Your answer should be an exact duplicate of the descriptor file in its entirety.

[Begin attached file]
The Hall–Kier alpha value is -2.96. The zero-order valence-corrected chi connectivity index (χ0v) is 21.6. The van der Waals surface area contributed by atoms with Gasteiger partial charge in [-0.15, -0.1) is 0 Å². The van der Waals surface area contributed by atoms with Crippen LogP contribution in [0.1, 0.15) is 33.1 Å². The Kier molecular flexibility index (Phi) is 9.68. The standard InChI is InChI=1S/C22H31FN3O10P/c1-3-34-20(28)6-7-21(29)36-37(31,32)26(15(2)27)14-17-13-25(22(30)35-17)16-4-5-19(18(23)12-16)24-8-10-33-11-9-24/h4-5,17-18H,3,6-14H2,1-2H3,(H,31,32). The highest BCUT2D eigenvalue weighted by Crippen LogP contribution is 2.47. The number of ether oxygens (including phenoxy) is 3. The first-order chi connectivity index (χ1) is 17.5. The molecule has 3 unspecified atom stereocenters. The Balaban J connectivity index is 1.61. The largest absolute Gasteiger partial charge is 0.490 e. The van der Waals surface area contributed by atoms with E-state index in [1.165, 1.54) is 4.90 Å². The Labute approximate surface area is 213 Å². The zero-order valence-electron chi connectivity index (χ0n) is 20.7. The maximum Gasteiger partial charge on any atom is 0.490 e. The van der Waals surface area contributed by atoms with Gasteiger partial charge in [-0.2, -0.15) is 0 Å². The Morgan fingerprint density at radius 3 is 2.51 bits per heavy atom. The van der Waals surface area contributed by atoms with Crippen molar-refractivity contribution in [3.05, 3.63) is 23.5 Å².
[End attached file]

The Hall–Kier alpha value is -2.96. The zero-order valence-corrected chi connectivity index (χ0v) is 21.6. The van der Waals surface area contributed by atoms with Gasteiger partial charge in [-0.15, -0.1) is 0 Å². The van der Waals surface area contributed by atoms with Crippen LogP contribution in [0.1, 0.15) is 33.1 Å². The Kier molecular flexibility index (Phi) is 9.68. The standard InChI is InChI=1S/C22H31FN3O10P/c1-3-34-20(28)6-7-21(29)36-37(31,32)26(15(2)27)14-17-13-25(22(30)35-17)16-4-5-19(18(23)12-16)24-8-10-33-11-9-24/h4-5,17-18H,3,6-14H2,1-2H3,(H,31,32). The highest BCUT2D eigenvalue weighted by Crippen LogP contribution is 2.47. The number of ether oxygens (including phenoxy) is 3. The first-order chi connectivity index (χ1) is 17.5. The molecule has 3 unspecified atom stereocenters. The Balaban J connectivity index is 1.61. The largest absolute Gasteiger partial charge is 0.490 e. The van der Waals surface area contributed by atoms with E-state index in [1.165, 1.54) is 4.90 Å². The Labute approximate surface area is 213 Å². The zero-order valence-electron chi connectivity index (χ0n) is 20.7. The maximum Gasteiger partial charge on any atom is 0.490 e. The van der Waals surface area contributed by atoms with Gasteiger partial charge in [-0.2, -0.15) is 0 Å². The Morgan fingerprint density at radius 3 is 2.51 bits per heavy atom. The van der Waals surface area contributed by atoms with Crippen molar-refractivity contribution in [3.05, 3.63) is 23.5 Å².